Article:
Like what actually is it that makes a person give-up on something they want. Self-doubt? Okay, but what if the habit was a cure for self-doubt and there is a bunch of evidence to prove it? What then causes the give-up? Doubt over the evidence? I just don't get it, even though I experience it. It's kinda the same with exercise. We know that it just makes life better, it's basically a fact at this point. Yet so many people just chose not to. It seems ridiculous to ask somebody if they would want a better life at the cost of 30-60 min. and have them say no, but that is the most common answer.

I think it's because when you start something, you don't see any results for a long time. In today's world, patience is extremely difficult to cultivate. I was actually thinking about this earlier. Imagine how insane life would be if you did something once, and your body immediately reacted as if you had done that thing every day for twenty years. Smoke a cigarette, drop dead. Eat a cheeseburger, gain 100 pounds. Eat a carrot, turn into Mr. Clean. That would be a lot more obvious, and easier. But life ain't that way. Good or bad, change takes time. And our memories play hell with us, which doesn't make it easier.

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15 hours ago, codepants said:

I think if somebody knew how to motivate people to do things that are good for them that somebody would be really rich. 😆

Maybe to be motivated to do those things you need a secure attachment style. Which, like, nobody has. Even people who are ripped are probably just coping with their anxious/insecure attachment style by compensating.

Lol man if that person existed I kinda feel like we would all just put on our blinders and pretend they didn't.

What do you mean by secure vs. unsecure attachment styles?

13 hours ago, JSmith said:

Imagine how insane life would be if you did something once, and your body immediately reacted as if you had done that thing every day for twenty years.

That's a really fun thought experiment. Definitely going to be in my head for a while

Day 30

1 month. It seems like both such a short time and such a long time. What's shocking to me is how much different of a person I feel like compared to a month ago. I keep imagining this recent version of myself side-by-side against where I was 30 days ago and the contrast is crazy. Time moves slower. I stand up straighter. I'm better at looking people in the eye. My habits are sticking. I'm still overwhelmed with life but I feel like I at least have a chance to deal with it, or the ability to put in a good effort at least. That's compared to avoiding the feeling and pretending that everything is okay. Fundamentally, I feel like before I was a living-lie, and am now a more honest version of myself.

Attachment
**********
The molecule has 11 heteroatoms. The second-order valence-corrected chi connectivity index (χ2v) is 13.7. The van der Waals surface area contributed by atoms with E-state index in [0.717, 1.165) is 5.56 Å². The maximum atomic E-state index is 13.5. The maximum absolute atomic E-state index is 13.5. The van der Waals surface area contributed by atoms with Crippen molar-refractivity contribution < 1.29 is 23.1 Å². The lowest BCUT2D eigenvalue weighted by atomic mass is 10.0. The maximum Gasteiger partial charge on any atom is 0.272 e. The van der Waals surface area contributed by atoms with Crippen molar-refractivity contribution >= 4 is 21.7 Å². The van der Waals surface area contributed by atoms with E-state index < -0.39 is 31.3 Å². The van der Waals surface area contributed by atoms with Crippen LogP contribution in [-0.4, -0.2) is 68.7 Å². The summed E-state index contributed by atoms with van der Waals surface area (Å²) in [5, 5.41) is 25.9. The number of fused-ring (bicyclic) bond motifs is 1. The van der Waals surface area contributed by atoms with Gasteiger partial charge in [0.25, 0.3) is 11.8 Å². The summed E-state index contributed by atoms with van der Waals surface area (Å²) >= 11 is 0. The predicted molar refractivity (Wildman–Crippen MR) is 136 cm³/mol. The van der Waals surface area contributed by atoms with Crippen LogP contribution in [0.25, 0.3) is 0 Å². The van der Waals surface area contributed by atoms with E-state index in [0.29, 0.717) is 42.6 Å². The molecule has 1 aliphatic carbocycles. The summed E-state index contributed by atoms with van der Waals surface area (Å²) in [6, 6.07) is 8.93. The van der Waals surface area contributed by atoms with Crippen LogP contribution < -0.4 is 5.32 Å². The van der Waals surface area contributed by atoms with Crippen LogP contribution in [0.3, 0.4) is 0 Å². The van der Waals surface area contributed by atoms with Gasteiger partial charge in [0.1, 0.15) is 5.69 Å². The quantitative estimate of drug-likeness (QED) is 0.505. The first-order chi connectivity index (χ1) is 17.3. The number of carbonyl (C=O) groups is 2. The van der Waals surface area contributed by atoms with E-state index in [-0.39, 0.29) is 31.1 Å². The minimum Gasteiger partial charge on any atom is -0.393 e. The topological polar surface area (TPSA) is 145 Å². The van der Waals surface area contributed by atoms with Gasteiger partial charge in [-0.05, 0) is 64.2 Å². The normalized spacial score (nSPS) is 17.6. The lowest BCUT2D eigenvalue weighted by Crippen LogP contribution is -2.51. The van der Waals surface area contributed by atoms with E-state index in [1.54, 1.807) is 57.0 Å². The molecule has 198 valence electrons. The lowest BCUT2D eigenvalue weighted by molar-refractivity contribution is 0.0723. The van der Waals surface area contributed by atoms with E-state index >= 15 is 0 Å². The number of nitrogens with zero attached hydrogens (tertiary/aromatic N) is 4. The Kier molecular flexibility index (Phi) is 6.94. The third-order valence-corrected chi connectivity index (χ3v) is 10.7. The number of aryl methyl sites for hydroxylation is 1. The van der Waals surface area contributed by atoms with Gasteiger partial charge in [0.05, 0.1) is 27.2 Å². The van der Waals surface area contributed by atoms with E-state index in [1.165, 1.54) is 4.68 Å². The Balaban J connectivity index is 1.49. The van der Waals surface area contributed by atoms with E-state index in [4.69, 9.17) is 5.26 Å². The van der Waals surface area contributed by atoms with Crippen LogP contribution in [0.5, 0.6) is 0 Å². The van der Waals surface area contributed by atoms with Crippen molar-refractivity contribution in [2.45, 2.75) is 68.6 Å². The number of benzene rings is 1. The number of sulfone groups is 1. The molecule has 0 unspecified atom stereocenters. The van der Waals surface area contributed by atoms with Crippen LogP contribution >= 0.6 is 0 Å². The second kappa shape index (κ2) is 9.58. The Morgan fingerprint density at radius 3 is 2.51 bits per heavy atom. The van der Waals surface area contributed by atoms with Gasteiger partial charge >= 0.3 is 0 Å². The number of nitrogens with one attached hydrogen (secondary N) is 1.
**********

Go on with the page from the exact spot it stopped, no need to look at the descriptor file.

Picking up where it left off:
Reading has been the thing that's gotten me through. It's not the most productive hobby, nor the most creative. I'm sure there would be 'better' ways to spend my time. I'm okay with that, though. Most of my work day is spent learning new things, so it's not like I'm stagnating mentally or anything. I guess I'm also doing pretty good with exercise and I count that as a hobby. The lack of creativity is tougher; I would love to get back into writing but I'm not feeling up to the effort right now. Again, since I'm still considering myself in the early days of being a less addicted person, I'm okay with cutting myself some slack and just resting in novels. Maybe someday creative writing will be back in life. I do miss fun imagination, gaming used to give me that.

Today we're driving an hour to pick up a tv stand. It was me that said (around 30 days ago) that I wanted a tv again. Now I really don't, but my wife got kinda excited about the idea. The plus is that I could probably use some more braindead time. And I do love having sports on while I do my morning routine. It's just going to slow down that morning routine and risk sucking me in. Also makes it easy to be lazy at night. Gives the opportunity to watch stuff with my S.O., though, which is good. Idk, it's complicated and I'm all over the place with it

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On 11/12/2020 at 8:37 AM, Lampshade said:

@BooksandTrees Bunch of great stuff, thank you. I'm going to respond to most as a way of organizing my thoughts.

You first mentioned one of the things that I was struggling most with, the idea of consistent habit vs. deep work. Mostly for the writing, reading, and experiments. For the rest I've found I find I am more likely to keep with it it if I make it a daily habit. However, a day divided as much as I have above feels like it would be jarring, and too diverse. I think I can do A/B days for Reading+Writing /Experiments+Coursera.

Family time and hobbies I try to overlap. My wife and I workout together 3/5 days for example, so I count that as hobby, family, and exercise. I also consider spending time with her and the dogs to be something of a hobby. Basically just talking, learning, or doing what they want to do. Other than that the only hobbies I have since quitting gaming are stretching and readings. I also count those as family time because I am in the same room and available.